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Alexander Grigoryevich Lukashenko

(1954)


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(b. Kopys, Vitebsk Oblast, Belorussian SSR, 30 Aug. 1954)

Belarusian; President 1994–  Lukashenko graduated from the Belorussian Agricultural Academy in 1985 and then managed a collective farm. He was elected to the Belarusian parliament in 1990, and was noted for his pro-Soviet view, being the only Deputy to vote against ratification of the agreement dissolving the USSR and setting up the CIS. He opposed corruption and attacked the privileges of the Soviet élite. He became Belarus's first democratically elected president in 1994, promising clean government and greater integration between Russia and Belarus. His opposition to the privatization and market reform taking place in Russia led to suspension of World Bank lending to Belarus in 1995. Facing domestic opposition and calls for his impeachment, in 1996 Lukashenko called, and claimed success in, a referendum on extending his powers and his term of office from four to seven years. Lukashenko blamed foreign governments for the economic crisis facing Belarus in 1998, and he expelled ambassadors from US, Britain, France, Germany, Greece, Italy, and Japan in the face of international outcry. In 1999, Lukashenko and President Yeltsin of Russia signed a treaty agreeing cooperation between their two countries, while retaining their independence. Lukashenko claimed a landslide win in 2001 presidential elections but observers described the elections as ‘failing to meet international standards’ and, having changed the law to allow a third term, he was controversially re-elected in 2006. Western governments have referred to Belarus as ‘Europe's last dictatorship’ and, while Russia's President Putin found it useful to keep Belarus in Russia's orbit, Lukashenko has become an increasing liability.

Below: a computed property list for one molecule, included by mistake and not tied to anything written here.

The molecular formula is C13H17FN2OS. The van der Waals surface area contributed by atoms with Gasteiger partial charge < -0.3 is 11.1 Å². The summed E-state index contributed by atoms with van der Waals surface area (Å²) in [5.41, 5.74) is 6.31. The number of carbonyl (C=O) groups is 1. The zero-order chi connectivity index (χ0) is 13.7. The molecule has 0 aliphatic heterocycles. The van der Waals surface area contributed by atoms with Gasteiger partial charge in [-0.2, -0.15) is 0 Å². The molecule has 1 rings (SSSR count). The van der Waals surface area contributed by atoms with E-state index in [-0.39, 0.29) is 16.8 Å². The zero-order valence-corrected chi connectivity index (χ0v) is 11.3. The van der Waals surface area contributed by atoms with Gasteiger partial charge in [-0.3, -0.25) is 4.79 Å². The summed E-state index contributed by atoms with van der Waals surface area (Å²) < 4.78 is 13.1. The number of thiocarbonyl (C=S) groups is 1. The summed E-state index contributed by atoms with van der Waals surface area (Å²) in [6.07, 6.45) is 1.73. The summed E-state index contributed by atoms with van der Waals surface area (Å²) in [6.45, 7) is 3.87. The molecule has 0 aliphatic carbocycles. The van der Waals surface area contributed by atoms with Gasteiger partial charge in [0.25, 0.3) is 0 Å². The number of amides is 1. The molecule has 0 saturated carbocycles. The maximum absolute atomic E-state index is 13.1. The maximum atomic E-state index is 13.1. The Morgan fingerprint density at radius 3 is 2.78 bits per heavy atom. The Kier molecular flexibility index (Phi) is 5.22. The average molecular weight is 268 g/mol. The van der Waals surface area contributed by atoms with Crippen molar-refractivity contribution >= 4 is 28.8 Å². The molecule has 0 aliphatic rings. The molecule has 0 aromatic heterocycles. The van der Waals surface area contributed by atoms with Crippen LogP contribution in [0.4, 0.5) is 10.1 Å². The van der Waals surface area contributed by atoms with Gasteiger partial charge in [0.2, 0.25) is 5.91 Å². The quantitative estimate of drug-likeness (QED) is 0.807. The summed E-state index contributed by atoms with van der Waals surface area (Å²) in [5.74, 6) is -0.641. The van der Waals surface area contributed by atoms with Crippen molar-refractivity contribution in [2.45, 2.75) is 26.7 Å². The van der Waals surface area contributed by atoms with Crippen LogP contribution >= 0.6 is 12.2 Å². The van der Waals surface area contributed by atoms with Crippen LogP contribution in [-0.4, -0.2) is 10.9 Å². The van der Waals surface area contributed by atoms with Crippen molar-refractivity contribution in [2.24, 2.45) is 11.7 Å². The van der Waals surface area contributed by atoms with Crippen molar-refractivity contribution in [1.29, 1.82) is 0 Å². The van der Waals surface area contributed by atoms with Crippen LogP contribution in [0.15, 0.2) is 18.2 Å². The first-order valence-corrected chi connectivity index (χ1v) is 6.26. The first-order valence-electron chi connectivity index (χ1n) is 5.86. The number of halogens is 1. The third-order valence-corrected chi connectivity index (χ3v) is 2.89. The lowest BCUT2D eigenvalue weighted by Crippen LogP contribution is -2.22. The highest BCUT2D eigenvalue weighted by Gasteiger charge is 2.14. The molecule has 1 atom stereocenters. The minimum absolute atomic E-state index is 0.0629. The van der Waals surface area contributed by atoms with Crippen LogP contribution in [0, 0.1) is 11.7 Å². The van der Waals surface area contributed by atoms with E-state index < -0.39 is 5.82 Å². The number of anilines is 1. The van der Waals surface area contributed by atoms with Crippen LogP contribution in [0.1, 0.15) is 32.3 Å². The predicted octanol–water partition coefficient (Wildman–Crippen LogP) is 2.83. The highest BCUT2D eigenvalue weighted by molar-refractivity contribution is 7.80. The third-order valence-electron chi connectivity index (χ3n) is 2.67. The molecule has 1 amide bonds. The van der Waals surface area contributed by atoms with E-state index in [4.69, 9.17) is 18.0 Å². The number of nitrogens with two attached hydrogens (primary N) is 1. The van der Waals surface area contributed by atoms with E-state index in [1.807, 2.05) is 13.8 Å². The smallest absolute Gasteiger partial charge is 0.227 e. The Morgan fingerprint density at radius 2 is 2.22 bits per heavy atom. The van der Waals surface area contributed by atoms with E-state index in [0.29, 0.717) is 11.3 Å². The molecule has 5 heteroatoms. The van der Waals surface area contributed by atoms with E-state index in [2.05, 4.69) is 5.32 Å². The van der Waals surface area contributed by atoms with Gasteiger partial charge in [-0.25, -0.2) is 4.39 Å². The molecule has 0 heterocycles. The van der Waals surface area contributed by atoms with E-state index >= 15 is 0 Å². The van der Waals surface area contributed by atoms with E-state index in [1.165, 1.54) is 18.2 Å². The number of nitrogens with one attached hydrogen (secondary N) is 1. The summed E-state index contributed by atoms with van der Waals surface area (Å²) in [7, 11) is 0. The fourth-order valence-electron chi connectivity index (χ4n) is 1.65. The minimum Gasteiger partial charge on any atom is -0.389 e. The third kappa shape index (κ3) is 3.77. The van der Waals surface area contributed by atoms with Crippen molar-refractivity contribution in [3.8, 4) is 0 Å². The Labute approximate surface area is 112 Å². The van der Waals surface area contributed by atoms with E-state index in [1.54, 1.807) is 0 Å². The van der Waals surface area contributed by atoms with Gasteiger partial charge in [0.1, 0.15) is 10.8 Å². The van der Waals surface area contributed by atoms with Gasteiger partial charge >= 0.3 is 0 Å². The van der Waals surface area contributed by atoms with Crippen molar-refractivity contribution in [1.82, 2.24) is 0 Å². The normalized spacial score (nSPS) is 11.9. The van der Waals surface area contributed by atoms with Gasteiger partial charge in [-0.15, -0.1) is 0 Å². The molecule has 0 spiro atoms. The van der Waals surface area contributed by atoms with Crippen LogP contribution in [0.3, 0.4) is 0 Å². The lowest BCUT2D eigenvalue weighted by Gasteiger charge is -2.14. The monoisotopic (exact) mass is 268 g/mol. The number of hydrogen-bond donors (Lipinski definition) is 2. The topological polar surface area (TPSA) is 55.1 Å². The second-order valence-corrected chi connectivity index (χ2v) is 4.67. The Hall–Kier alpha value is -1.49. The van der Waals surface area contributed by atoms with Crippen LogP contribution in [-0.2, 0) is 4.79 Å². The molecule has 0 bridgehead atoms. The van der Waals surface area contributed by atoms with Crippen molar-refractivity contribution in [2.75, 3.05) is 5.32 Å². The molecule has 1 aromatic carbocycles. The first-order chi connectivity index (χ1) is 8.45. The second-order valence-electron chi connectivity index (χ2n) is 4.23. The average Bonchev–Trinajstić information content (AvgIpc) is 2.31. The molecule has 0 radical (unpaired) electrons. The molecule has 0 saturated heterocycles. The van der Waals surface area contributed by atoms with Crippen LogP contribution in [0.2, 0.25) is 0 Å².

Subjects: Politics.


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